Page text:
It’s a very good question, and just about every time I’ve been asked, I’ve replied with a stock response, something along the lines of ‘I have no real explanation for why I began doing this; it began by accident’. This is true for the most part, but as time has gone on, I’ve begun to ask myself the same question, wondering if there is perhaps something more meaningful to it. And understandably so; I’ve just gone through my archive and there are about 170 school houses in there.

In a previous blog post I casually remarked (to myself really) that ‘I wouldn’t say that I’ve become obsessed with these abandoned buildings, but it recently occurred to me that in the past 12 months I’ve visited just over 100 tumbling down ruins of old schools, and that at the moment I feel compelled to stop and take a quick look around when I accidentally stumble across one. I guess this compulsion is part of being engaged in the project, part of caring about what you’re doing. Or, of course, perhaps it’s just an oddness. Regardless, the question is why do I have an interest in these ruins.

Latton National School, Co. Monaghan 1941
Latton National School, Co. Monaghan 1941

Contemporary ruins can provoke an unusual emotional response that is difficult define. A familiar environment that has fallen into decay can be both unsettling and intriguing, inspiring fascination and fear as a tangible reminder of the scale of your own lifetime. Kate Brown talks of the concept of ‘rustalgia’ in her book Dispatches from Dystopia: Histories of Places Not Yet Forgotten (2014). For her, while some people speak of their ‘lustful’ attraction to such sites, ‘others will speak in mournful tones of what is lost, what she calls rustalgia.’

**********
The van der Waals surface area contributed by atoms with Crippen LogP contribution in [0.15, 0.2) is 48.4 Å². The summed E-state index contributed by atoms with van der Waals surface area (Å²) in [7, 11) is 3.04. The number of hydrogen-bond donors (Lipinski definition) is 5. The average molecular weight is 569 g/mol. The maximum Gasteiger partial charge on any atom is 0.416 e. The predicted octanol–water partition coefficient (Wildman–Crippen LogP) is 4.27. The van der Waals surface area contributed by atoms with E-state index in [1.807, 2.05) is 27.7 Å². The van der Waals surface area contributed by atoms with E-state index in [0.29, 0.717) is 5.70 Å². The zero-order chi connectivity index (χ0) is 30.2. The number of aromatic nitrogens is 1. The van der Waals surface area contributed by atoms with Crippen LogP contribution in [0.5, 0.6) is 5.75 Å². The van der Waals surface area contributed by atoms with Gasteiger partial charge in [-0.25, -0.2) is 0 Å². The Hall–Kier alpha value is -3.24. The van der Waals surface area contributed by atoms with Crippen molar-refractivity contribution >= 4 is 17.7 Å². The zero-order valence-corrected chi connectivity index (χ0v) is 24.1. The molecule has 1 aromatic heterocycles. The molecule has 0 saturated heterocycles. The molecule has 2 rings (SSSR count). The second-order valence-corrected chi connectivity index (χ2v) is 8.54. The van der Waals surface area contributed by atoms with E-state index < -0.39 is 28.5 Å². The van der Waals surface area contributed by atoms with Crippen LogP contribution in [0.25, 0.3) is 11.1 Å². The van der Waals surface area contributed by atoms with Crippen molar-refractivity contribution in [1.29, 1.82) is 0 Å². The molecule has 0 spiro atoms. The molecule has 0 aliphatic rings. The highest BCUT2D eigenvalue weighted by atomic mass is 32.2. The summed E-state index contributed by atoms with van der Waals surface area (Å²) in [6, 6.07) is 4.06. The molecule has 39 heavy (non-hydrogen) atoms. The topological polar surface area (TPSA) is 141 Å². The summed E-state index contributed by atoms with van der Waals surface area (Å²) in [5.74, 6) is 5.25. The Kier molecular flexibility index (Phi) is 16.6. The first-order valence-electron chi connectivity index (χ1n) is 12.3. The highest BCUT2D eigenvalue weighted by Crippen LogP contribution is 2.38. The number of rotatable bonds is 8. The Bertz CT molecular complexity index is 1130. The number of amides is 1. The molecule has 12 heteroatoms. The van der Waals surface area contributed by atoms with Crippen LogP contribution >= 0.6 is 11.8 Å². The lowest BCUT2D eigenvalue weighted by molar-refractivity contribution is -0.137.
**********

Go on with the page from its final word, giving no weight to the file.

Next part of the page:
Continue reading Chasing Ghosts

Kilnaboy National School, Kilnaboy townland, Co. Clare

Kilnaboy National School, Kilnaboy townland, Co. Clare

(dated 1884)

NGR: 127450, 191785

Kilnaboy National School, Co. Clare - 1884
Kilnaboy National School, Co. Clare – 1884

Located near the village of Carron and the large turlough, (or seasonal lake) situated there, Kilnaboy National School sits in a landscape that is rich in historical and archaeological sites, with more than 90 megalithic burial monuments in the area. However, the Burren also contains monuments from the more recent past: namely the vernacular architecture of the past two centuries.

Travelling from Corofin toward Leamenah, you will pass the little village of Kilnaboy (any fan of the Father Ted TV series will know this as the location of Craggy Island Parochial House). The village is most notable for its imposing eleventh-century church which is visible from the roadside, and so the quaint features if its eighteenth-nineteenth century streetscape is very often overlooked. In recent years, the former post office here has been turned into an exhibition space, aptly named ‘X-PO’. And close by is a former schoolhouse, built in 1884, but now derelict and empty. Continue reading Kilnaboy National School, Kilnaboy townland, Co. Clare